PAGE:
What is it that beauty does? Why does it draw us? Why do we seek it? My answer: Beauty lifts our spirit and beauty connects us. Beauty creates a common experience. It makes us one. We see a perfect rose, fragrant and heavy with dew…our hearts open—yours and mine together. A baby, soft, pure, innocent, beautiful. We are aligned, connected. Our spirit lifts.
Beauty falls into that—an effortless connector that lifts our spirit. Connectivity. You know, I watch football sometimes (though I prefer soccer). I watch an occasional basketball game…and small doses of baseball. I watch because of the beauty of the sport, the grace and beauty of movement. For me, sports are amazing, mind boggling—and quite literally beyond my comprehension. And yet I know they are beautiful.
In far too many workplaces, beauty as a work specification is entirely absent. Why would anyone think we don’t notice? We do. As surely as we recognize beauty when it appears, we recognize its absence. Don’t think your workplace is off limits, that it does not need beauty or is immune to the need. None are.
Think. What would it be like for you to find a spot for beauty in your workplace. If you live in the USA, a response may not come easily. It might be different, for example, in Japan, a culture in which beauty is associated with Life itself. The sense of the aesthetic (a fancy word for the beauty of the thing) is part of everyday life, in temples and homes—and in food and its presentation. It occurs to me that this is one of the reasons why 5S came so naturally in the 1950s to the mind of Taiichi Ohno, whom I credit as the inventor of 5S. He tells us that he originally did it for safety reasons—noticing that people did not work so well if they felt under physical threat or risk. So he organized some steps to relieve that risk. But, in the hands of the Japanese, 5S evolved and became a template for simple order and orderliness—the fundamentals in beauty’s tradition.
Extend order and you have balance. Go a little further and you enter the realm of harmony—Feng Shui, the art and science of spatial arrangement, orienting the things of a place to maximize the flow of energy (chi). As an art and a science, Feng Shui claims that placement can trigger or obstruct favorable effects. A mirror here, a plant there. A system of laws, they say, that govern beauty. For the purposes of our discussion, let us accept as a given that some part of that is true, perhaps all of it.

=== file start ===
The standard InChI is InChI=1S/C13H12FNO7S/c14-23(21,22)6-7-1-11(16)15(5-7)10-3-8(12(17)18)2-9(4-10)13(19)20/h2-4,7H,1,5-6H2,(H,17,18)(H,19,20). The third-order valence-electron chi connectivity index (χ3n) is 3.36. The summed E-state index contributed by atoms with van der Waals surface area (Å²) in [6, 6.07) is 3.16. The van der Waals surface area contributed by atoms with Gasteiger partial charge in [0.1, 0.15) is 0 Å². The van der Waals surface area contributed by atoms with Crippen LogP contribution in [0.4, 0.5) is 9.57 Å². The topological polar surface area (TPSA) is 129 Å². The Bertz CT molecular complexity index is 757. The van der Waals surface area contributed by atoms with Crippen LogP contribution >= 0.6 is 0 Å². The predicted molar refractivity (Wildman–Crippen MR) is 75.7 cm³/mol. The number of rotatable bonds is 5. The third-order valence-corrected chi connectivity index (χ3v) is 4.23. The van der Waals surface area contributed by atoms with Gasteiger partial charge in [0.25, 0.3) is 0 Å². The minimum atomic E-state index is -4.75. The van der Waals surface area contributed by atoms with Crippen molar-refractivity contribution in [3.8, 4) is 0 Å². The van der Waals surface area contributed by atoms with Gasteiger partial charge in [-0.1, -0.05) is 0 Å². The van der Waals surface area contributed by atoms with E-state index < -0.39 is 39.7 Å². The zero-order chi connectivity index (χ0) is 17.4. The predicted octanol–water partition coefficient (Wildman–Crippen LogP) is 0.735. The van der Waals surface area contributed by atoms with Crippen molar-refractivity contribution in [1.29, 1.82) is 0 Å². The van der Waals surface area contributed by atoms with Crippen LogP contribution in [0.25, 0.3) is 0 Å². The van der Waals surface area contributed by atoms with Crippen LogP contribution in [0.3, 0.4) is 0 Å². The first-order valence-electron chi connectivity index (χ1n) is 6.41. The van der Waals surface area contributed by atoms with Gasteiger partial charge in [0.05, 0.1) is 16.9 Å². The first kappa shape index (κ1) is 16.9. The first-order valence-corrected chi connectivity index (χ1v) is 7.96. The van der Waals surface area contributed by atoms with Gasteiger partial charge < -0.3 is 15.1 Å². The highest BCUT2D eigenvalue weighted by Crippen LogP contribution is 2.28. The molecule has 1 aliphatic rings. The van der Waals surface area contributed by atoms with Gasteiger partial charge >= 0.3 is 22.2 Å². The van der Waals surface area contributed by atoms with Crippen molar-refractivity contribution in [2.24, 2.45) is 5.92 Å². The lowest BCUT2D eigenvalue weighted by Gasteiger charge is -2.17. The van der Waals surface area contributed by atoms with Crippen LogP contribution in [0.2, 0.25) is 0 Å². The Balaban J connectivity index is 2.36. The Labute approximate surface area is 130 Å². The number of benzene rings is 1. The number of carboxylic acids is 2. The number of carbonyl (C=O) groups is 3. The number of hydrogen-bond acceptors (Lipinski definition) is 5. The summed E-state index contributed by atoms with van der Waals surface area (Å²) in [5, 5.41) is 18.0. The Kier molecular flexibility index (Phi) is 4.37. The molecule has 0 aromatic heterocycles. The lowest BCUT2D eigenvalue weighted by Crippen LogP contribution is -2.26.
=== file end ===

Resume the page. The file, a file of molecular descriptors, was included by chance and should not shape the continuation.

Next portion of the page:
What would it be like if beauty was a quantum. A quantum or content you could introduce into your company, and better work, better time, better delivery, and better sales were the result? What if beauty was an economic factor? What if that were true—beauty as a causative factor, a need, and a motivator?
Remember Abraham Maslow and his Hierarchy of Needs—his assessment of human motivation: why we do the things we do, in a ladder-like or pyramid form. He did his work in the period of World War II; and his thinking holds up nicely over the decades. Remember his four basic levels plus two: 1) physical needs (eating/shelter): 2) security needs (being and feeling safe); 3) friendship and love needs (affection and affiliation); and 4) esteem needs (others recognize our contribution). These first four are outcomes that we miss if we do not have them. Maslow called them D-Needs or deficiency needs, most powerful in their absence. An unmet D-Need tends to dominate our lives. That’s all we think about. That what we need—next. We reach for what’s missing in our lives.
Later, Maslow included two additional levels to his model: +1/our need for self-actualization (being all we can be); and +2/our need for self-transcendence (reaching beyond ourselves to serve others).
And I am adding as the +3 need: the need for beauty. I am adding it because I have such a great need for it myself—and because I see it is so often missing.
When I walk the floors of your companies, I look for it and notice when it is not there, and notice even more when it is.